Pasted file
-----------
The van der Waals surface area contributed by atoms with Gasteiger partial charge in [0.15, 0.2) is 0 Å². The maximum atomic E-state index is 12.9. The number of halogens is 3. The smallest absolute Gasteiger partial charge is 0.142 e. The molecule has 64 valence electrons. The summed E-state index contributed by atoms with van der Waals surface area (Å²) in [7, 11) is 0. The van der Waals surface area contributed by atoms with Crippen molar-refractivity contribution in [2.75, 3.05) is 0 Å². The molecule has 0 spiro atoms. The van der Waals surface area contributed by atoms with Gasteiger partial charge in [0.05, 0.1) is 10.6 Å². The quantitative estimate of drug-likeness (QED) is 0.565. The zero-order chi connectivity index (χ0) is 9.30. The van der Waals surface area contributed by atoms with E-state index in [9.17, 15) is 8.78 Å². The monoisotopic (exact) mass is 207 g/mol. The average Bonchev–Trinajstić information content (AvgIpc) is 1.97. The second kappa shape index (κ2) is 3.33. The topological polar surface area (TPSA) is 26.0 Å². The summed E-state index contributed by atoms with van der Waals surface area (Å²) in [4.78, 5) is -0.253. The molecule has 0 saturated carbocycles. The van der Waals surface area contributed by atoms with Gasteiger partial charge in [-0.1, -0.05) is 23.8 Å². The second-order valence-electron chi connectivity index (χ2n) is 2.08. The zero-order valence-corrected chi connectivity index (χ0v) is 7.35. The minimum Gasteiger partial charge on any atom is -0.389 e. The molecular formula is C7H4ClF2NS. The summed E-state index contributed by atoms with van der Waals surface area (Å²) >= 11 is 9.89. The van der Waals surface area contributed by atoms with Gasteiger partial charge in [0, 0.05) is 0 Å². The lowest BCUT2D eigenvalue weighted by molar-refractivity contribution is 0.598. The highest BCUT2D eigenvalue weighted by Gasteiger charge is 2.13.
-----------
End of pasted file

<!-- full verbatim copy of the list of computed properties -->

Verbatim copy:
The van der Waals surface area contributed by atoms with Gasteiger partial charge in [0.15, 0.2) is 0 Å². The maximum atomic E-state index is 12.9. The number of halogens is 3. The smallest absolute Gasteiger partial charge is 0.142 e. The molecule has 64 valence electrons. The summed E-state index contributed by atoms with van der Waals surface area (Å²) in [7, 11) is 0. The van der Waals surface area contributed by atoms with Crippen molar-refractivity contribution in [2.75, 3.05) is 0 Å². The molecule has 0 spiro atoms. The van der Waals surface area contributed by atoms with Gasteiger partial charge in [0.05, 0.1) is 10.6 Å². The quantitative estimate of drug-likeness (QED) is 0.565. The zero-order chi connectivity index (χ0) is 9.30. The van der Waals surface area contributed by atoms with E-state index in [9.17, 15) is 8.78 Å². The monoisotopic (exact) mass is 207 g/mol. The average Bonchev–Trinajstić information content (AvgIpc) is 1.97. The second kappa shape index (κ2) is 3.33. The topological polar surface area (TPSA) is 26.0 Å². The summed E-state index contributed by atoms with van der Waals surface area (Å²) in [4.78, 5) is -0.253. The molecule has 0 saturated carbocycles. The van der Waals surface area contributed by atoms with Gasteiger partial charge in [-0.1, -0.05) is 23.8 Å². The second-order valence-electron chi connectivity index (χ2n) is 2.08. The zero-order valence-corrected chi connectivity index (χ0v) is 7.35. The minimum Gasteiger partial charge on any atom is -0.389 e. The molecular formula is C7H4ClF2NS. The summed E-state index contributed by atoms with van der Waals surface area (Å²) >= 11 is 9.89. The van der Waals surface area contributed by atoms with Gasteiger partial charge in [0, 0.05) is 0 Å². The lowest BCUT2D eigenvalue weighted by molar-refractivity contribution is 0.598. The highest BCUT2D eigenvalue weighted by Gasteiger charge is 2.13.